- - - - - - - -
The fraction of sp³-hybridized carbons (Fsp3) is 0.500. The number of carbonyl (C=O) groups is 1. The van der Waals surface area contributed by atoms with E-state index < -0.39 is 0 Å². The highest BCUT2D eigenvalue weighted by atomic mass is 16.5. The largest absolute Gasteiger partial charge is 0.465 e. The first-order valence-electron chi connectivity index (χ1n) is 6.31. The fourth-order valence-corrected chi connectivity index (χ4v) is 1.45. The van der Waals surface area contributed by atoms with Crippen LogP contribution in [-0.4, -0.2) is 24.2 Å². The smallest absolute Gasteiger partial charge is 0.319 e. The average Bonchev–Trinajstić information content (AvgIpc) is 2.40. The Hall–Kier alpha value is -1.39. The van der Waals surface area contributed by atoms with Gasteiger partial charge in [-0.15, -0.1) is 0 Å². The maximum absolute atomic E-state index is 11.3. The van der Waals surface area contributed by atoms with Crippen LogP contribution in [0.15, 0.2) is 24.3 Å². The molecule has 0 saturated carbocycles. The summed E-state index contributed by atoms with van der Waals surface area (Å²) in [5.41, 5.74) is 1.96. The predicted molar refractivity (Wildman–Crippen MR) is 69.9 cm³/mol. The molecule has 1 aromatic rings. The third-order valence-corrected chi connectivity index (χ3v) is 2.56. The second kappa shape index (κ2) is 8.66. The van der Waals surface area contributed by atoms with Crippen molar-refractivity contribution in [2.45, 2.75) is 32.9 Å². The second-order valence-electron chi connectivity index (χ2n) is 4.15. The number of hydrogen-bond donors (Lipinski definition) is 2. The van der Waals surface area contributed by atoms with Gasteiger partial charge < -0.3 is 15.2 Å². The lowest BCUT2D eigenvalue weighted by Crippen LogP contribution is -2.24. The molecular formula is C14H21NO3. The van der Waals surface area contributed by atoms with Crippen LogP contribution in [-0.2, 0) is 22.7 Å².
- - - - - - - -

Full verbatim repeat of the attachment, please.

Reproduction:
The fraction of sp³-hybridized carbons (Fsp3) is 0.500. The number of carbonyl (C=O) groups is 1. The van der Waals surface area contributed by atoms with E-state index < -0.39 is 0 Å². The highest BCUT2D eigenvalue weighted by atomic mass is 16.5. The largest absolute Gasteiger partial charge is 0.465 e. The first-order valence-electron chi connectivity index (χ1n) is 6.31. The fourth-order valence-corrected chi connectivity index (χ4v) is 1.45. The van der Waals surface area contributed by atoms with Crippen LogP contribution in [-0.4, -0.2) is 24.2 Å². The smallest absolute Gasteiger partial charge is 0.319 e. The average Bonchev–Trinajstić information content (AvgIpc) is 2.40. The Hall–Kier alpha value is -1.39. The van der Waals surface area contributed by atoms with Gasteiger partial charge in [-0.15, -0.1) is 0 Å². The maximum absolute atomic E-state index is 11.3. The van der Waals surface area contributed by atoms with Crippen LogP contribution in [0.15, 0.2) is 24.3 Å². The molecule has 0 saturated carbocycles. The summed E-state index contributed by atoms with van der Waals surface area (Å²) in [5.41, 5.74) is 1.96. The predicted molar refractivity (Wildman–Crippen MR) is 69.9 cm³/mol. The molecule has 1 aromatic rings. The third-order valence-corrected chi connectivity index (χ3v) is 2.56. The second kappa shape index (κ2) is 8.66. The van der Waals surface area contributed by atoms with Crippen molar-refractivity contribution in [2.45, 2.75) is 32.9 Å². The second-order valence-electron chi connectivity index (χ2n) is 4.15. The number of hydrogen-bond donors (Lipinski definition) is 2. The van der Waals surface area contributed by atoms with Gasteiger partial charge < -0.3 is 15.2 Å². The lowest BCUT2D eigenvalue weighted by Crippen LogP contribution is -2.24. The molecular formula is C14H21NO3. The van der Waals surface area contributed by atoms with Crippen LogP contribution in [-0.2, 0) is 22.7 Å².